361 Reviews liked by AlphaOne2

I don't know how to review this but I swear I've never felt as guilty as the time I killed like 50 pikmin on a boss fight becuase I was a dumbass who didn't read the tip to beat said boss.

Bayonetta Origins: Cereza and the Lost Demon is a beautiful marraige of Platinum Games' darling franchise and fairytale storytelling that I did not see being as enjoyable as it was. Through this short journey you play as a young Cereza with her (Bayonetta players are familiar) treasured stuffed kitty Cheshire, and waltz your way through one of the most delightfully crafted worlds to grace gaming in the past decade. The environments you find yourself in are gorgeous, invoking Hideki Kamiya's previous work in Okami but with a more whimsical, western fairytale oriented design. The dialogue in cutscenes is told as if it were in a storybook, which admittably had me a little tired sometimes, reminding me of the bygone days of a parent cracking open an old hard cover before bedtime. These two elements together made for a very special playthrough, this game just feels so magical and to its credit, there is quite a bit of magic! I loved controlling Bayonetta with her stuffed animal clutched close to her navigating a frightening unknown as it hit just like the tales we were told growing up.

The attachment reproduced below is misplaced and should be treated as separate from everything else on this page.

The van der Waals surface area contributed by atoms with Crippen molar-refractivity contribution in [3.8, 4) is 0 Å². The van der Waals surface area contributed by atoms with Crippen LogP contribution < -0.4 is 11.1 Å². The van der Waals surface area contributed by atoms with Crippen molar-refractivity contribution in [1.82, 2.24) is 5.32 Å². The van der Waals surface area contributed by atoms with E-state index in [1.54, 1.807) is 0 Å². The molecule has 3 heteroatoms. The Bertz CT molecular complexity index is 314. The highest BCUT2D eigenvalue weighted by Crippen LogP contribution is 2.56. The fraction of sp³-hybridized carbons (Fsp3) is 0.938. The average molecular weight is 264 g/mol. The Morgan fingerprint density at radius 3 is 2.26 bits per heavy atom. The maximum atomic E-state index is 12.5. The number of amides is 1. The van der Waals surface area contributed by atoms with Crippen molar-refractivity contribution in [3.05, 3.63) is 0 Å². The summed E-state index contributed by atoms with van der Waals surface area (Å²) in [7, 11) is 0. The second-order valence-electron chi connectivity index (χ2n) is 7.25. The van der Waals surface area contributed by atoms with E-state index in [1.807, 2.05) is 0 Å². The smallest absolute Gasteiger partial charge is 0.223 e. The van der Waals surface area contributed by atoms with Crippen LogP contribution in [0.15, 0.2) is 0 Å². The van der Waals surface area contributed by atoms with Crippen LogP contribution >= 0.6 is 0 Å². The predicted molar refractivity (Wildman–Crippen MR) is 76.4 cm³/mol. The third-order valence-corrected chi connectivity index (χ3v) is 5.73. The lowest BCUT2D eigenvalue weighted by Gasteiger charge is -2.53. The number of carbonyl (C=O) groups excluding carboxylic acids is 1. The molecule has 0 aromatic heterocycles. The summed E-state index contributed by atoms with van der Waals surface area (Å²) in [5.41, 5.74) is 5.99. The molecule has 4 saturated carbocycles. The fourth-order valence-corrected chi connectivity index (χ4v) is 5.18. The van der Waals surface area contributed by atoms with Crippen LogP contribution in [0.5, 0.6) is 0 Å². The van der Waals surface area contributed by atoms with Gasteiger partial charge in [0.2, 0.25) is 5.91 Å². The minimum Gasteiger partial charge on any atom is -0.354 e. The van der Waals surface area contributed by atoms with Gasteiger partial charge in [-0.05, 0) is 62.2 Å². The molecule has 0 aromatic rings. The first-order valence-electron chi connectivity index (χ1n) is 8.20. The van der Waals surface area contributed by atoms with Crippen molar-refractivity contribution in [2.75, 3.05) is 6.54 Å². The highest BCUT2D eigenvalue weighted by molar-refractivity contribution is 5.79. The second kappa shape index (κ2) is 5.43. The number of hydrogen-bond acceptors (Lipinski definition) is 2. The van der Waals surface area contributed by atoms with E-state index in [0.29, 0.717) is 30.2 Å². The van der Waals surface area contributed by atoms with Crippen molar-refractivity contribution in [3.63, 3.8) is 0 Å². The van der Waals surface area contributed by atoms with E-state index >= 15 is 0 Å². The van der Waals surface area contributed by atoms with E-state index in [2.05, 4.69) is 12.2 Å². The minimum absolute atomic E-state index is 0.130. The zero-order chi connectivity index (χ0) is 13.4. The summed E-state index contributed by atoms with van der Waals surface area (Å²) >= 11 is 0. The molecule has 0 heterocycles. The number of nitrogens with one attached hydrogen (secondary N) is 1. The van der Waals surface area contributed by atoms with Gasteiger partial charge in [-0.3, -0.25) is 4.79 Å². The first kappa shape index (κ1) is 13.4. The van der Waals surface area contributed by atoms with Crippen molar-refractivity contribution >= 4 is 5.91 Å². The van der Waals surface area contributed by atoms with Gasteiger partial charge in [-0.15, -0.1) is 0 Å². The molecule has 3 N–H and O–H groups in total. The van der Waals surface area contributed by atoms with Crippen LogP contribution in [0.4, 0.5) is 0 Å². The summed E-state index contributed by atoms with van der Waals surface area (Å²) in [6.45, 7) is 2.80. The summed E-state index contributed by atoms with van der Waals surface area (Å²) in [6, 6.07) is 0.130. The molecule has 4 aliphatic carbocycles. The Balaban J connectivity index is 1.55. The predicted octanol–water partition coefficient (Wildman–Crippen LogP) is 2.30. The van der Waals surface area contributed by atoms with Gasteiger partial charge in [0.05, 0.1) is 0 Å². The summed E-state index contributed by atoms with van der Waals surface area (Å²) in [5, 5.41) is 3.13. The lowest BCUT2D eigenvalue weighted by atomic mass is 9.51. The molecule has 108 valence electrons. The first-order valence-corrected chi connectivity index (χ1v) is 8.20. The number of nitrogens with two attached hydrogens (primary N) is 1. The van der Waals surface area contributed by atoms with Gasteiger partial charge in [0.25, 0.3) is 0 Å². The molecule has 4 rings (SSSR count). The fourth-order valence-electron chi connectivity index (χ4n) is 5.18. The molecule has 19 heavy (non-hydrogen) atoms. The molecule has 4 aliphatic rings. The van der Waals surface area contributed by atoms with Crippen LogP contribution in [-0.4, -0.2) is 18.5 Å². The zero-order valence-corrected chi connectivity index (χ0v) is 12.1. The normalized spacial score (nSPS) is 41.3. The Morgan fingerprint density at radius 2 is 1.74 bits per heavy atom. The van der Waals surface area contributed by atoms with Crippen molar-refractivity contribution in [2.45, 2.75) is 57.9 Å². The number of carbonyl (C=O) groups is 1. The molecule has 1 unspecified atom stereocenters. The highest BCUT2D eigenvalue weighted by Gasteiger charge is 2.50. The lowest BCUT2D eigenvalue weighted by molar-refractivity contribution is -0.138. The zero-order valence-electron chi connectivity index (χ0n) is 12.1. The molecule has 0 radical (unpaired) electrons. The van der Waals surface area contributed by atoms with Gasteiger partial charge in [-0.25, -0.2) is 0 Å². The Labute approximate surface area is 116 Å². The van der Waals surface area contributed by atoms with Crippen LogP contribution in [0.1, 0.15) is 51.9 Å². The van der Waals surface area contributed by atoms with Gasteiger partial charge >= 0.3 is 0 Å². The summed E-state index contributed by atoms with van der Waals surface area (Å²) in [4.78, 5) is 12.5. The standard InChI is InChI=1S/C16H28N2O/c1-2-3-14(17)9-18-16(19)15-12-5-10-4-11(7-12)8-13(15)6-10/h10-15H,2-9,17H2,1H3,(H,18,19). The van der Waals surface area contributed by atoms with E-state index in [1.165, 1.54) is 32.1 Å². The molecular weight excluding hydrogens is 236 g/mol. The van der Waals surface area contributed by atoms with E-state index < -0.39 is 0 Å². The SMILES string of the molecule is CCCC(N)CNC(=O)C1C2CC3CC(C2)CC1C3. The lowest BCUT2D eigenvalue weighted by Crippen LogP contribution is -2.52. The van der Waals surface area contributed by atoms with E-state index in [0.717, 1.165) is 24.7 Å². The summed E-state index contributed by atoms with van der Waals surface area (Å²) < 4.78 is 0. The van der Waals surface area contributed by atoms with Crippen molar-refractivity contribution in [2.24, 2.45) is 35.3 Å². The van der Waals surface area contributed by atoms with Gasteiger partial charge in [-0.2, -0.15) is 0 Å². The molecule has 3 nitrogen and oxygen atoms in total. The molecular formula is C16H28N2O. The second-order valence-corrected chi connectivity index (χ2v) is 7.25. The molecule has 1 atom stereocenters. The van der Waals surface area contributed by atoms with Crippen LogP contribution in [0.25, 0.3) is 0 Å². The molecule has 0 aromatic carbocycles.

Traversing the world was simple, as the movement between story segments was only ever interupted by light puzzling or combat sequences, with a mechanic included that points the player toward the next story segments. Outside of traversal, the other major element of gameplay is the combat and use of Cereza's witch powers. In the world you'll utilize her binding thorns to open pathways that require her to do the famous dancing she employs while summoning demons in the Bayonetta titles. When fighting, she uses this technique to bind enemies in place while controlling Cheshire to do the physical damage. This gameplay can be a little confusing at times as its hard to mentally lock on and control two moving parts that execute different movesets at the same time, but can be rewarding when used well.